Also known as spiny dogfish, rock salmon or flake the spurdog is a small grey shark with spines at the base of each dorsal fin. They grow to a maximum size of 124 cm.
Spurdog is a long-lived, slow-growing, and late-maturing species and therefore particularly vulnerable to fishing mortality. The North East Atlantic stock is now considered to be depleted. Targeted fisheries for the species have effectively been outlawed as there is Zero TAC for the species. Bycatch in non-target fisheries is still thought to be a problem as it is difficult to predict where groups of spurdogs will occur. Since 2016 cornish vessels have been working on a project with CEFAS to provide real time data on spurdog catches to enable other fishers to avoid accendentally catching this species. The species is assessed as Critically Endangered in the North East Atlantic by IUCN and has been recently added to the OSPAR list of threatened and/or declining species and habitats.
Updated December 2020
Avoid eating Spurdog, often marketed as rock salmon, or flake, regardles of the method of capture.Learn more
Cornwall Good Seafood Guide rates fish on sustainability using a scale of 1 to 5.
1, 2 and 3 are recommended, Fish to avoid are rated 5.
We use the system devised by the Marine Conservation Society (MCS) so our scores are comparable with the scores produced by MCS for the UK and fisheries from all around the world. For more information on scoring click here.
Spurdogs are a highly migratory species that is capable of moving great distances in very little time. They grow slowly and have a low rate of reproduction meaning that this species is very vulnerable to fishing. Biological vulnerability rating is high 69%, Cheung et al 2005. Spurdog (spiny dogfish, dogfish, rock salmon or flake) are sharks. In the North Atlantic female dogfish grow to a maximum total length of 110-124cm, males 83-100cm. In the Northwest Atlantic spurdog mature at around 60cms total length and at an age of 6 years for males and at around 75cms, at an age of 12 years for females. In the Northeast Atlantic females are reported to mature slightly larger and older at 83cm total length and 15 years. Gestation or pregnancy lasts between 18 and 22 months, one of the longest recorded for any vertebrate, and they give birth to live young. The fecundity of spurdog increases with length, and females of 100-120cm produce a higher number of pups (10-21) than those females below this length. Spurdog tend to aggregate in groups of one sex and size.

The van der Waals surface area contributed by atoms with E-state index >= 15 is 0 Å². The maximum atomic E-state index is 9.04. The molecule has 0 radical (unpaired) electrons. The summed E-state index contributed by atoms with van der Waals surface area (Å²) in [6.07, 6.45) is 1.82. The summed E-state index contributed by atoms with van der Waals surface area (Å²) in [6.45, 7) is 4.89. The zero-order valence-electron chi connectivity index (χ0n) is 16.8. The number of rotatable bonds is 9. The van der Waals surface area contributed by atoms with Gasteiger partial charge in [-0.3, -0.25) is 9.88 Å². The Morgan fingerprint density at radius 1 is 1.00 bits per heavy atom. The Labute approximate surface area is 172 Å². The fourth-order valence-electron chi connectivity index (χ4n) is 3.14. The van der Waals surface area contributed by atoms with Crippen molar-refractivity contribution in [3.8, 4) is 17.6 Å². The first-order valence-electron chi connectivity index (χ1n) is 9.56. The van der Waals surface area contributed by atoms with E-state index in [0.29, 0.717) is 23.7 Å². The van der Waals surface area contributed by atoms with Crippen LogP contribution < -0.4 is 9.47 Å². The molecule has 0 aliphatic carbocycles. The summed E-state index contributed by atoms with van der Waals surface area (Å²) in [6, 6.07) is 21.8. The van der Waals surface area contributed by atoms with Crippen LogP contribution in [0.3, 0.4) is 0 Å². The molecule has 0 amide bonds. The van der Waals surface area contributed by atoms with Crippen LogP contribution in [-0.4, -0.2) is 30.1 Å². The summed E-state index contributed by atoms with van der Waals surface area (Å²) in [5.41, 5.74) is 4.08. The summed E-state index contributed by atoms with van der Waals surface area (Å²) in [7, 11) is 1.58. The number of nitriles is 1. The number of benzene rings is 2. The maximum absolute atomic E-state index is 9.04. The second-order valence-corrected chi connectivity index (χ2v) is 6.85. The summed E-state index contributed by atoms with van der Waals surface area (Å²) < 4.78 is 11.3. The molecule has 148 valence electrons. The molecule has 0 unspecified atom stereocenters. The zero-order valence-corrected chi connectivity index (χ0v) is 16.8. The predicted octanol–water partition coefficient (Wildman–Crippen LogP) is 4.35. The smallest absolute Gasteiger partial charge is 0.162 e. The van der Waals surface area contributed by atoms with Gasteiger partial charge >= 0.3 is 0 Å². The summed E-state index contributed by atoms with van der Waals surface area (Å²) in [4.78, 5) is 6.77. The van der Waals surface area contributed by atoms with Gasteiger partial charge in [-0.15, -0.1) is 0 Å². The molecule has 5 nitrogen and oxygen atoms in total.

As the most commercially valuable shark species caught in European waters spurdogs have been fished at high levels for the last 40 years and stocks are thought to have decreased by over 90% since the 1970’s in European waters (ICUN). The species is assessed as Critically Endangered in the North East Atlantic by IUCN and has been recently added to the OSPAR list of threatened and/or declining species and habitats.
ICES say that Spurdog stocks suffered a high fishing mortality for more than four decades, and was not managed during this time. Management measures have been restrictive only since 2007. The spawning biomass and recruitment have declined substantially since the 1960's and are now stable at a low level. Exploitation is now below MSY level which is good but stocks are not yet above safe levels.
Spurdogs have tough skin which means that they have a higher survivability when accidentally caught and released back into the sea by fishermen, providing they haven’t drowned from lack of oxygen.
ICES latest advice is unchanged - although fishing pressure is below sustinable levles stocks overall (despite patchyness) are depleted below MSY, and they advice zero catch in 2021.
It is currently illegal to land spurdogs commercially, a Zero Total Allowable Catch has been set in European Waters since 2010. As spurdogs are patchy in their distribution when fishermen accidentally catch spurdogs they will usually catch large numbers. The Spurdog by-catch avoidance project (CEFAS, Sharktrust and Cornish Fish Producers Organisation) has given permission to 6 participating vessels to land spurdogs (2 tonnes per boat per month), which have died in fishing gear, as long as accurate catch and discard records are kept. Real time infomation is then collated and used to inform other fishers of areas where there is more of a chance of accidentally catching spurdogs.
Spurdogs have been targeted in the past using nets and longlines but are now not targeted but are occasionally caught accidentally in gill nets, trawls and with longlines. Any caught currently have to be discarded as they are not allowed to be landed, except for thos e vessesl working in the spurdog by catch avoidance project with CEFAS. In 2018 37 tonnnes of spurdog were landed to Cornish ports (MMO) data. Fishermen say that it is very frustrating when they accidentally catch spurdogs as they damage gear and very large quantities are caught. It is reportedly very hard to avoid catching them despite sharing infomation with other skippers as the movement of schools is random.
Live oysters are mainly served raw. All you need is a knife, a bottle of good wine, and a little lemon or tobasco and away you go!